|Three decades of wins and losses for Oregon business||| Print ||
Page 1 of 6
Story by Ben Jacklet
A lot has changed in Oregon business over the past 30 years. And it isn’t just the bushy moustaches, the plaid slacks or the ads for new-fangled gizmos like the $13,385 Durango F-85 desktop computer, a futuristic machine able to “do all your accounting, maintain inventory control, perform job costing, sales analysis and much more!”
In 1981, Oregon had eight publicly traded wood products companies: Georgia Pacific, Louisiana Pacific, Willamette Industries, Pope & Talbot, Alpine, Bohemia, Dant & Russell and Medford Corp. It was a formidable group led by Georgia Pacific, a $5.4 billion business and the largest timber company in the world. Willamette and L-P also topped a billion dollars in annual sales. The state hummed with mills.
Georgia Pacific was the first to leave, departing for Atlanta in 1982. Then Alpine and Dant & Russell folded. Next, Texas millionaire Harold Simmons bought Medford Corp. in a hostile takeover. Willamette bought Bohemia in 1991, only to be bought in a hostile takeover by Weyerhaeuser, based in Washington, in 2002. Louisiana Pacific left Portland for Nashville in 2004. That left Pope & Talbot, which declared bankruptcy in 2008.
It isn’t just the timber industry that has seen seismic shifts. After Georgia Pacific left, the top six Oregon-based public companies were the utility PacifiCorp, the retailer Fred Meyer, the tech giant Tektronix, U.S. Bancorp, and L-P and Willamette. These companies employed a combined 85,000 people in 1986. Not one survives as an Oregon-based business today.
In 1982, FLIR Systems was a struggling startup looking for investors. Wieden+Kennedy was an untested ad shop with one client. Leatherman Tool Group was an idea in the making. Tripwire, Ziba Design, New Seasons Market, Laika, HemCon, Gerding Edlen, WellPartner, Jive Software and Puppet Labs did not exist. Intel was a fairly minor employer in Oregon.
Not all of the changes have been dramatic. It is a little disconcerting to be reminded how many of Oregon’s “next big things” have been next big things for 30 years and counting, including wood pellet stoves, biomass energy and solar power. Thirty-year-old headlines like “Timber companies await recovery,” “Hope springs eternal in real estate market,” “Turning downtowns around” and “Bringing Oregon into the big leagues,” could just as well have been written last week. Chances are they will still apply 30 years from now. But history reminds us that you never know what will happen.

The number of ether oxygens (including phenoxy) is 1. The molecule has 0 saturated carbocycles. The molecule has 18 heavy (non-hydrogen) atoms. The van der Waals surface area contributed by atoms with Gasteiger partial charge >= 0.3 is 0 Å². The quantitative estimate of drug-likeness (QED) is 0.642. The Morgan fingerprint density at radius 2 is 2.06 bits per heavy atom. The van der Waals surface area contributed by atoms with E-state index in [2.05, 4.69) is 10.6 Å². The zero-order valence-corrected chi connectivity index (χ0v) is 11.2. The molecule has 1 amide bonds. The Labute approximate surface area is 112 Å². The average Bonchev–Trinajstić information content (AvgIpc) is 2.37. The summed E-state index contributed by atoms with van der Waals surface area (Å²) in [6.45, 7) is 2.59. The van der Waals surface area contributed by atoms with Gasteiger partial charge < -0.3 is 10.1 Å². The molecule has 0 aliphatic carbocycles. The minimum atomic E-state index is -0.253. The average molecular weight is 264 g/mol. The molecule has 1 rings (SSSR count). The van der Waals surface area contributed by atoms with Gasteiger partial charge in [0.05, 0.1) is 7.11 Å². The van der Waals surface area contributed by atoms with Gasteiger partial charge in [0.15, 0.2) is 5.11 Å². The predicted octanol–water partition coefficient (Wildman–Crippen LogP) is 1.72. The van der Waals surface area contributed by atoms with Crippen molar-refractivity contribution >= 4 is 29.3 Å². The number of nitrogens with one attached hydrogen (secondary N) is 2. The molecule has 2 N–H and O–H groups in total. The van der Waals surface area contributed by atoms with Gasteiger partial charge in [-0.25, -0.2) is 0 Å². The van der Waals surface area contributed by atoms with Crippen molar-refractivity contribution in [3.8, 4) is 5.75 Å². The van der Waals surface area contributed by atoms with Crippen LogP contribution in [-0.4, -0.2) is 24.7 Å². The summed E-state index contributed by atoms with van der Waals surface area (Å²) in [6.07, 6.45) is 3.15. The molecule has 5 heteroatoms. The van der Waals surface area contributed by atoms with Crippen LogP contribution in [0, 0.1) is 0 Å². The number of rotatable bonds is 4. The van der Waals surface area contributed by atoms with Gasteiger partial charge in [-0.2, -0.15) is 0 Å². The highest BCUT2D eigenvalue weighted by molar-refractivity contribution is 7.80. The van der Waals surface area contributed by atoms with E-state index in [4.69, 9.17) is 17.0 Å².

|Powerball jackpot hits new record|
|5.1-magnitude quake hits eastern Canada|
|How a Seattle school launched Bill Gates career|
|Windows Phone surpasses Blackberry|
|Kim Dotcom doesn't want 3D gun plans on Mega's servers|
|David Beckham retires from soccer|
|ODB, Eazy-E holograms to perform|
|Will this startup succeed?|
|The STEM shortage|
|Combined Transport keeps on trucking|
|Farm futures: private equity goes organic|
|Food cart owner Nong balances life, work and play|
|Celly launches its DIY network|
|What is driving the cost of health care? |
Oregon Business magazine's 5th annual
100 Best Green Companies to Work For in Oregon
Wednesday, May 29, 2013
From Oregon Translational Research and Development Institute: OTRADI today announced its plans to open and operate a 13,000 square-foot multi-tenant bioscience complex in the Willamette Wharf building at 4640 SW Macadam Avenue. Slated to be complete in spring 2013, the OTRADI Bioscience Incubator (OBI) will house up to six companies.
MEDIAmerica, publisher of Oregon Business and Oregon Home magazines, announces a new retail website: HalfOffOregon.com. The website offers lodging, dining, recreation and many other items at half off their regular cost.
As you probably know by now, The Vernon Company is a national leader in the promotional products industry with annual sales of over $60 million. We are a family owned business, led by the fourth generation of the Vernon family.